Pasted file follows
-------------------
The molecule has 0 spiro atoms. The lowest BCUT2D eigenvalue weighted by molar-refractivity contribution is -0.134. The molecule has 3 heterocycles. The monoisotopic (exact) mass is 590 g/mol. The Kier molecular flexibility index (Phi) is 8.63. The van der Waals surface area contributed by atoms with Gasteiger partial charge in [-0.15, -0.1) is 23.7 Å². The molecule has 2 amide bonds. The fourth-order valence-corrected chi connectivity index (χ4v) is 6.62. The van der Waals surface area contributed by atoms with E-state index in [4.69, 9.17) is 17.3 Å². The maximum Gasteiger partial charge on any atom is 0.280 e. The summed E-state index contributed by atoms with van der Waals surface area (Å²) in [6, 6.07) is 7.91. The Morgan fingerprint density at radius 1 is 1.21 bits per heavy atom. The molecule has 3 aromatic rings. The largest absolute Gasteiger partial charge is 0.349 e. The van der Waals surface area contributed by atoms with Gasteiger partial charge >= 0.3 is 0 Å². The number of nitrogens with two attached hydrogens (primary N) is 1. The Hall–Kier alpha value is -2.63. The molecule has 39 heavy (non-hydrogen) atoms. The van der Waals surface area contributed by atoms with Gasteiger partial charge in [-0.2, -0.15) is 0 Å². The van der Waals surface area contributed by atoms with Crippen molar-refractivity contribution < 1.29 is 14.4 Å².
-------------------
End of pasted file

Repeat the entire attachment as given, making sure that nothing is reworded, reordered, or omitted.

The molecule has 0 spiro atoms. The lowest BCUT2D eigenvalue weighted by molar-refractivity contribution is -0.134. The molecule has 3 heterocycles. The monoisotopic (exact) mass is 590 g/mol. The Kier molecular flexibility index (Phi) is 8.63. The van der Waals surface area contributed by atoms with Gasteiger partial charge in [-0.15, -0.1) is 23.7 Å². The molecule has 2 amide bonds. The fourth-order valence-corrected chi connectivity index (χ4v) is 6.62. The van der Waals surface area contributed by atoms with E-state index in [4.69, 9.17) is 17.3 Å². The maximum Gasteiger partial charge on any atom is 0.280 e. The summed E-state index contributed by atoms with van der Waals surface area (Å²) in [6, 6.07) is 7.91. The Morgan fingerprint density at radius 1 is 1.21 bits per heavy atom. The molecule has 3 aromatic rings. The largest absolute Gasteiger partial charge is 0.349 e. The van der Waals surface area contributed by atoms with Gasteiger partial charge >= 0.3 is 0 Å². The number of nitrogens with two attached hydrogens (primary N) is 1. The Hall–Kier alpha value is -2.63. The molecule has 39 heavy (non-hydrogen) atoms. The van der Waals surface area contributed by atoms with Gasteiger partial charge in [-0.2, -0.15) is 0 Å². The van der Waals surface area contributed by atoms with Crippen molar-refractivity contribution < 1.29 is 14.4 Å².